Aug. 10, 2004

Goes Together Like Lactate and Latte:

Lorig Charkoudian, a “conflict resolution” professional, has decided to settle a personal grievance the old-fashioned way – by raising a fuss, organizing protests, and contacting the local press.  The fun began recently when an employee at a Starbucks coffee shop in Silver Spring, Md. asked Charkoudian not to breastfeed her child in public, and either to cover the child’s head or retreat to a restroom. Before you could say, “add a shot to my grande no-fat latte,” Charkoudian had rocketed to action – establishing a website,, organizing a protest with other lactators, contacting the Washington Post, writing to local and national Starbucks executives, and declaring that it wouldn’t be sufficient to secure her local privileges for breast feeding in public; she wanted Starbucks to adopt the policy nationally. The site encourages mothers to send local caffeine vendors a letter that says, “Sometimes (my mother) goes to Starbucks. When she does, I don’t want to have to starve.” This may set a record for self-absorption on the part of someone not employed by a political party or entertainment conglomerate.  

The controversy raises several points of interest: First, whatever happened to the idea of accommodation – the search for a middle-ground? Not all mothers feel comfortable nursing when surrounded by throngs of trembling coffee addicts or be-sandaled devotees of fine tea. Similarly, not all patrons feel comfortable having to navigate past a mother and child involved in the exchange of truly vital bodily fluids. Ms. Charkoudian and her feeding colleagues no doubt could have crafted some acceptable compromise – finding a discreet place in the sunlight lobby, rather than in the restroom.
Second, the letter-from-baby is too cute by half. Unless Ms. Charkoudian spends vast stretches of time in the Starbucks – in which case, the employee probably would have known her name and cut her some slack – it’s unlikely that either the mother or child has been placed in a position to feel the agony or engorgement or the pang of starvation.
Um, enough said.

Cómo se dice Fake Diplomas? California Attorney General Bill Lockyear has thrown the book at California Alternative High School, a sham operation that fleeces its students with cram courses that stretch as long as 10 weeks and rewards the suckers with fake diplomas. The clientele, mostly Hispanic, gets more mush than knowledge from the “educators.” Among the “facts” contained in the slim course book: There are 53 States in the United States, including Puerto Rico, but not Hawaii or Alaska. The U.S. Government consists of four branches -- executive, legislative, judicial and administrative – and Congress features two chambers – one peopled by Democrats; the other, filled with Republicans.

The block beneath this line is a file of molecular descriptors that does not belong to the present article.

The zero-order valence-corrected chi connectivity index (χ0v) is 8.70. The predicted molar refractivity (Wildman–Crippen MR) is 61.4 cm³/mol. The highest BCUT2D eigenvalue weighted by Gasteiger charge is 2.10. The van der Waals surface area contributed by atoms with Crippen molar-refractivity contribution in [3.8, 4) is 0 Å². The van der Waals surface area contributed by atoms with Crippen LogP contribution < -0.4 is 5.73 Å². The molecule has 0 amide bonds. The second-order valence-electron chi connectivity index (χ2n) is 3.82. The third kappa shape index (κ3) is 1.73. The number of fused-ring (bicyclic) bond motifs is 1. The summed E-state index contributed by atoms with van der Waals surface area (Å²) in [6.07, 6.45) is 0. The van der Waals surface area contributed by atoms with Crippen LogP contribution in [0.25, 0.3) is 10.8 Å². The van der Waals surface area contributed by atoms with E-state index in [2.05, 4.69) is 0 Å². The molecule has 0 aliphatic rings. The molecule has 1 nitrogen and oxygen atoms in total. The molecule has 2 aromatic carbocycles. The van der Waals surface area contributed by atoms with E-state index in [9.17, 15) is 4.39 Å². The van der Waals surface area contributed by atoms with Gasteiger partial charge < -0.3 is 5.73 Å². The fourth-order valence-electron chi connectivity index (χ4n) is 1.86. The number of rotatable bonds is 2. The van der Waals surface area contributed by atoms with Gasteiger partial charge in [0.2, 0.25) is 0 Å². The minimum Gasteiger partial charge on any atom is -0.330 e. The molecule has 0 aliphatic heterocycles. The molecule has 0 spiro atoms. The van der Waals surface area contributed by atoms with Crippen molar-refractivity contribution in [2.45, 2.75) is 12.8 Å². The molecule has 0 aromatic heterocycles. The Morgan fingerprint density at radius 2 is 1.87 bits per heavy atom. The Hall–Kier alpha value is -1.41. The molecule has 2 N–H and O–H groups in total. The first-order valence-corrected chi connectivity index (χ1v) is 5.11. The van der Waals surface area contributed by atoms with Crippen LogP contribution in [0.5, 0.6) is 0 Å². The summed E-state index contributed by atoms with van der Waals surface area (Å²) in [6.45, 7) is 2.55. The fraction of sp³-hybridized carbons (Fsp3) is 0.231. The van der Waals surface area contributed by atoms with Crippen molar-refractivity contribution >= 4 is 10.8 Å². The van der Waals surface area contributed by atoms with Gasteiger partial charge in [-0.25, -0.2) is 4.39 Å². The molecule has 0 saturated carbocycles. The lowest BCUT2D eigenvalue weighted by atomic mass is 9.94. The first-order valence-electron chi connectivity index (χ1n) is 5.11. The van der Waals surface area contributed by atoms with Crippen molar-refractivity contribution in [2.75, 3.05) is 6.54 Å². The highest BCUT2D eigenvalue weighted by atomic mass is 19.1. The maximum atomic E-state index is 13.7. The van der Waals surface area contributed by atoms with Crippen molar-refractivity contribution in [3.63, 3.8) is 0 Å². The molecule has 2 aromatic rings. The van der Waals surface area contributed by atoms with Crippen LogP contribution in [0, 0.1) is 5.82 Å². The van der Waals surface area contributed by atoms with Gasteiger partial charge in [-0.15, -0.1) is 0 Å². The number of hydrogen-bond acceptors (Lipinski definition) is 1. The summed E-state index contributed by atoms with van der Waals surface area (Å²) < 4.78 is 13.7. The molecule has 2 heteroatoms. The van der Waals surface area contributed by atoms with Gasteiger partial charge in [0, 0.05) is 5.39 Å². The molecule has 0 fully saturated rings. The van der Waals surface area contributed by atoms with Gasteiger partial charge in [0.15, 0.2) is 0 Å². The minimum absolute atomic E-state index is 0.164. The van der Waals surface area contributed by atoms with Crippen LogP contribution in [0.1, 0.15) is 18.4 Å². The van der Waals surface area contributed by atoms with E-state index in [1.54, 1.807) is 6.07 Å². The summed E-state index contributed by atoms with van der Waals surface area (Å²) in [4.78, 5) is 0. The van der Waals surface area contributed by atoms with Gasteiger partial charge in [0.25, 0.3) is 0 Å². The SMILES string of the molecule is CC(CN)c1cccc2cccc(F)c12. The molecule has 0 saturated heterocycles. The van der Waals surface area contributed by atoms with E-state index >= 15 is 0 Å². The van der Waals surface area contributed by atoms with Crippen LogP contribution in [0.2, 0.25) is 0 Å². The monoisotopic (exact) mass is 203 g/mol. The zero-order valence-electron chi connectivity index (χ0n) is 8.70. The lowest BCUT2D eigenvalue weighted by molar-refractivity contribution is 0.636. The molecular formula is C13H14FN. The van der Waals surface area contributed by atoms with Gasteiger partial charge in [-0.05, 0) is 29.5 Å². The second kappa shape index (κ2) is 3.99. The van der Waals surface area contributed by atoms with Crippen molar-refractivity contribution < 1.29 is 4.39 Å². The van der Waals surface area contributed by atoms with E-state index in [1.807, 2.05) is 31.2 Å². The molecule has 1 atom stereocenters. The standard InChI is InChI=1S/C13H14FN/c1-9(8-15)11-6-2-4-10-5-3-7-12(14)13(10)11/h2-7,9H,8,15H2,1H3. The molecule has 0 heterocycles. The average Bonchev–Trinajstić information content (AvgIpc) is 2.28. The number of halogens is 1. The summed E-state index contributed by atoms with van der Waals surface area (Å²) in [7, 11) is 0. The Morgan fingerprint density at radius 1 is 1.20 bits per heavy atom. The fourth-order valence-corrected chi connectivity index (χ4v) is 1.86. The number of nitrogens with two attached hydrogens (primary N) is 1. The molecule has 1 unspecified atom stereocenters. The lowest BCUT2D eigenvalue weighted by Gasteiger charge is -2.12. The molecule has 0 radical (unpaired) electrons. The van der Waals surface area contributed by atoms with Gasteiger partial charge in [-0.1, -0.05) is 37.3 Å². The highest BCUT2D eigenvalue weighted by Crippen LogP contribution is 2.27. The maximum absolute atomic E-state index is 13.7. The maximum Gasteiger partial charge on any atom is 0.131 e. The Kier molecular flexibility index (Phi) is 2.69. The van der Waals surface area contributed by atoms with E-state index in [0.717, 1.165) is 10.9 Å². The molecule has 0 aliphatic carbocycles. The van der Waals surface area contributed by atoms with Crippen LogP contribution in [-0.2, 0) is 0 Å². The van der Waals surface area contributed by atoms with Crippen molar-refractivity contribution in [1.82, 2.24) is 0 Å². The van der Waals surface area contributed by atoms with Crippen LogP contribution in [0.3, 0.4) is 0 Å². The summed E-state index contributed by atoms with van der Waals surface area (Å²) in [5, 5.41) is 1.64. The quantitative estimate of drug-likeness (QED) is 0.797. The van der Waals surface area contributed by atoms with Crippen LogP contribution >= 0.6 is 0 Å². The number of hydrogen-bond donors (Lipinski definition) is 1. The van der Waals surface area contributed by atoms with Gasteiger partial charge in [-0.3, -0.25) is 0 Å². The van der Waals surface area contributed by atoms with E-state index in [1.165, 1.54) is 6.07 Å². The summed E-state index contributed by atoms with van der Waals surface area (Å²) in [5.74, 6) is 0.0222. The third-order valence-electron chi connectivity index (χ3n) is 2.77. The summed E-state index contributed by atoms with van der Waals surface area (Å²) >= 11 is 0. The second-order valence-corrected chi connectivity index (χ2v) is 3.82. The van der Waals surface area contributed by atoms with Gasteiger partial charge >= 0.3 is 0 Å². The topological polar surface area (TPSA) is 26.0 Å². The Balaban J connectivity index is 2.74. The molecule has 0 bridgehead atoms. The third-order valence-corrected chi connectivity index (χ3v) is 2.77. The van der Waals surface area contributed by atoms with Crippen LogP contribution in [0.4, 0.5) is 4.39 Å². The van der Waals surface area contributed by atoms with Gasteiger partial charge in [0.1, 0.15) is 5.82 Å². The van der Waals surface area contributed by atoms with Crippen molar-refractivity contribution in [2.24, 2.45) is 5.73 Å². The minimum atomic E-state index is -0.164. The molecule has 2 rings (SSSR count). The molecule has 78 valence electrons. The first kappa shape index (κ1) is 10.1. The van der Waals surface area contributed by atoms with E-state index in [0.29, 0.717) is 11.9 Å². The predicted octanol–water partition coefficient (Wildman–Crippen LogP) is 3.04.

The most frightening thing about the story is that some of the graduates of the program probably could pass the equivalency test in California.

I, Idiot: Will Smith, one of the most reliably watchable and entertaining stars in Hollywood, has entered the Tinsletown Hall of Political Poseurs. The actor, in an interview with the Swedish newspaper, Aftonbladet, has come out as a critic of President Bush and a big fan of … Will Smith. Said the actor to the interviewer, “Of course I could be president if I wanted to. But being president isn’t the kind of job you’d want to have with the way things are today.” He also noted that his latest film "I, Robot" contains a subtle political message. “The main robot Viki says in the film that ‘for the good of the people, some freedoms and some people’s lives have to be sacrificed,’ ” Smith said. When told that the line sounded like it referred to Bush, Smith laughed and said, “Exactly! It’s so beautiful that you get it and know where that line comes from.  It’s a comment about what’s going on right now.” 

No word on whether Smith has views on such governmental intrusions into personal freedoms as the takings of personal property, the adverse impact of environmental regulations on the economy and eventually, the environment, or the innovation-killing side-effects of cost-controlling health-care reforms – in short, whether he understands that all federal laws impinge on personal liberties and that even civil-rights statutes can involve trade-offs that do as much or more harm than good.

Surely I jest.

I committed a boo-boo yesterday. I summarized an article in The Public Interest as claiming that obesity rates have doubled since 1980 due to the growth in number of ex-smokers. The authors cited other factors, noting that the explosion in the fast-food and full-service restaurants could account for two-thirds of the increase in adult obesity. This actually underscores my argument that most political advocates of fighting obesity ignore the real culprit, weak will power. Nevertheless, I mangled the study’s overall conclusion, and now stand humbled and corrected.

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